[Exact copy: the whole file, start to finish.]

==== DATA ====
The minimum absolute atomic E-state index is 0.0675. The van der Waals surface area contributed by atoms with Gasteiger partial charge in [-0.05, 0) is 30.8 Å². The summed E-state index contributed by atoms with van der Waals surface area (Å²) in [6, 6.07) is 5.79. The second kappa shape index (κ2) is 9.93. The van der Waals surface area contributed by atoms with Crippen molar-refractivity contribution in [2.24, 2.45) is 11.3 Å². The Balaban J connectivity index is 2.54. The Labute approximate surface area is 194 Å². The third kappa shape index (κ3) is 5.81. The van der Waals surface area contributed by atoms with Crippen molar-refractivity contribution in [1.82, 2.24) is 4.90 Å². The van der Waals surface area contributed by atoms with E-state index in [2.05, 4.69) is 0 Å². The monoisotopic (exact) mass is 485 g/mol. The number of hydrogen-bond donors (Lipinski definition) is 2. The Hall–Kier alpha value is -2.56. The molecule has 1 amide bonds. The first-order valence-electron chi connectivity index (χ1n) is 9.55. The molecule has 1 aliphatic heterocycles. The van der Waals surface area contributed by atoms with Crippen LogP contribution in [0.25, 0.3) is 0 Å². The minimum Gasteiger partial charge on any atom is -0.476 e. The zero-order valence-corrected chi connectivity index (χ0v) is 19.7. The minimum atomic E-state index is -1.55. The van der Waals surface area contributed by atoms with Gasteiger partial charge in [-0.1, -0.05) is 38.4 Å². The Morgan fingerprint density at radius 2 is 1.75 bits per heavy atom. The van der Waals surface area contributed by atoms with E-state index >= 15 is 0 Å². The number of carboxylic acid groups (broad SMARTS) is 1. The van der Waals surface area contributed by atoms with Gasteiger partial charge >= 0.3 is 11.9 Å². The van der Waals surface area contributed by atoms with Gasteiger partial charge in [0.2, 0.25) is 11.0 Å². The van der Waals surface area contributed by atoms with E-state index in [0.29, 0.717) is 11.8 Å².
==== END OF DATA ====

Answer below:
The minimum absolute atomic E-state index is 0.0675. The van der Waals surface area contributed by atoms with Gasteiger partial charge in [-0.05, 0) is 30.8 Å². The summed E-state index contributed by atoms with van der Waals surface area (Å²) in [6, 6.07) is 5.79. The second kappa shape index (κ2) is 9.93. The van der Waals surface area contributed by atoms with Crippen molar-refractivity contribution in [2.24, 2.45) is 11.3 Å². The Balaban J connectivity index is 2.54. The Labute approximate surface area is 194 Å². The third kappa shape index (κ3) is 5.81. The van der Waals surface area contributed by atoms with Crippen molar-refractivity contribution in [1.82, 2.24) is 4.90 Å². The van der Waals surface area contributed by atoms with E-state index in [2.05, 4.69) is 0 Å². The monoisotopic (exact) mass is 485 g/mol. The number of hydrogen-bond donors (Lipinski definition) is 2. The Hall–Kier alpha value is -2.56. The molecule has 1 amide bonds. The first-order valence-electron chi connectivity index (χ1n) is 9.55. The molecule has 1 aliphatic heterocycles. The van der Waals surface area contributed by atoms with Crippen LogP contribution in [0.25, 0.3) is 0 Å². The minimum Gasteiger partial charge on any atom is -0.476 e. The zero-order valence-corrected chi connectivity index (χ0v) is 19.7. The minimum atomic E-state index is -1.55. The van der Waals surface area contributed by atoms with Gasteiger partial charge in [-0.1, -0.05) is 38.4 Å². The Morgan fingerprint density at radius 2 is 1.75 bits per heavy atom. The van der Waals surface area contributed by atoms with E-state index >= 15 is 0 Å². The number of carboxylic acid groups (broad SMARTS) is 1. The van der Waals surface area contributed by atoms with Gasteiger partial charge >= 0.3 is 11.9 Å². The van der Waals surface area contributed by atoms with Gasteiger partial charge in [0.2, 0.25) is 11.0 Å². The van der Waals surface area contributed by atoms with E-state index in [0.29, 0.717) is 11.8 Å².